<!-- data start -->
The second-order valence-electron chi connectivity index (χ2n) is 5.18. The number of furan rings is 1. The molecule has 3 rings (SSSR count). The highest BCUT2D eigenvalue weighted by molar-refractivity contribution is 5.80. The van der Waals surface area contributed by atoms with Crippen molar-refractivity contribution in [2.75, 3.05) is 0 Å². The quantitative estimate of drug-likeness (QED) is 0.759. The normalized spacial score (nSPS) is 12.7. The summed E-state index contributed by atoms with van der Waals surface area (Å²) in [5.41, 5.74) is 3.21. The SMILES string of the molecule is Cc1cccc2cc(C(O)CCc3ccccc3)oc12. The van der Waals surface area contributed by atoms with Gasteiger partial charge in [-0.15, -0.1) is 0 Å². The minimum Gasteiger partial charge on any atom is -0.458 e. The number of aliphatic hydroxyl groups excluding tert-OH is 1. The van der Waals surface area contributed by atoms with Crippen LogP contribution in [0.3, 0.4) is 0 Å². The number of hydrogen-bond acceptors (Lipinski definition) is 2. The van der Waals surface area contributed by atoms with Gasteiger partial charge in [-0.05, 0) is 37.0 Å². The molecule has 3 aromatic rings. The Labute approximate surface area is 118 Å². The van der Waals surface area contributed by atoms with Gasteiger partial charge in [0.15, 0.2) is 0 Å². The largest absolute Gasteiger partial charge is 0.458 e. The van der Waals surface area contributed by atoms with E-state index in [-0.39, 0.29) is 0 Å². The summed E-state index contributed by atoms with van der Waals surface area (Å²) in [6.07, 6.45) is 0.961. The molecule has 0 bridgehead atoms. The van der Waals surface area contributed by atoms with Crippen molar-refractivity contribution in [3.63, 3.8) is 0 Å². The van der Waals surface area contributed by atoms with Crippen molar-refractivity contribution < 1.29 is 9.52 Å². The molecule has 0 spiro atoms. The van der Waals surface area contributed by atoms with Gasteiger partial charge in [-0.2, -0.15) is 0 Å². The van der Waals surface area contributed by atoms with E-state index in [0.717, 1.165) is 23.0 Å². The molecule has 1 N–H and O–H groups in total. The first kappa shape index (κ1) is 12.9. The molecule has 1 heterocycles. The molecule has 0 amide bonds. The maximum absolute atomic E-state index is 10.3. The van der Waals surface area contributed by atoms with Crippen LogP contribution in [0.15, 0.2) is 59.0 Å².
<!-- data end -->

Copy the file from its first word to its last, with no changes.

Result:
The second-order valence-electron chi connectivity index (χ2n) is 5.18. The number of furan rings is 1. The molecule has 3 rings (SSSR count). The highest BCUT2D eigenvalue weighted by molar-refractivity contribution is 5.80. The van der Waals surface area contributed by atoms with Crippen molar-refractivity contribution in [2.75, 3.05) is 0 Å². The quantitative estimate of drug-likeness (QED) is 0.759. The normalized spacial score (nSPS) is 12.7. The summed E-state index contributed by atoms with van der Waals surface area (Å²) in [5.41, 5.74) is 3.21. The SMILES string of the molecule is Cc1cccc2cc(C(O)CCc3ccccc3)oc12. The van der Waals surface area contributed by atoms with Gasteiger partial charge in [-0.15, -0.1) is 0 Å². The minimum Gasteiger partial charge on any atom is -0.458 e. The number of aliphatic hydroxyl groups excluding tert-OH is 1. The van der Waals surface area contributed by atoms with Crippen LogP contribution in [0.3, 0.4) is 0 Å². The number of hydrogen-bond acceptors (Lipinski definition) is 2. The van der Waals surface area contributed by atoms with Gasteiger partial charge in [-0.05, 0) is 37.0 Å². The molecule has 3 aromatic rings. The Labute approximate surface area is 118 Å². The van der Waals surface area contributed by atoms with Gasteiger partial charge in [0.15, 0.2) is 0 Å². The largest absolute Gasteiger partial charge is 0.458 e. The van der Waals surface area contributed by atoms with E-state index in [-0.39, 0.29) is 0 Å². The summed E-state index contributed by atoms with van der Waals surface area (Å²) in [6.07, 6.45) is 0.961. The molecule has 0 bridgehead atoms. The van der Waals surface area contributed by atoms with Crippen molar-refractivity contribution in [3.63, 3.8) is 0 Å². The van der Waals surface area contributed by atoms with Crippen molar-refractivity contribution < 1.29 is 9.52 Å². The molecule has 0 spiro atoms. The van der Waals surface area contributed by atoms with Gasteiger partial charge in [-0.2, -0.15) is 0 Å². The van der Waals surface area contributed by atoms with E-state index in [0.717, 1.165) is 23.0 Å². The molecule has 1 N–H and O–H groups in total. The first kappa shape index (κ1) is 12.9. The molecule has 1 heterocycles. The molecule has 0 amide bonds. The maximum absolute atomic E-state index is 10.3. The van der Waals surface area contributed by atoms with Crippen LogP contribution in [0.15, 0.2) is 59.0 Å².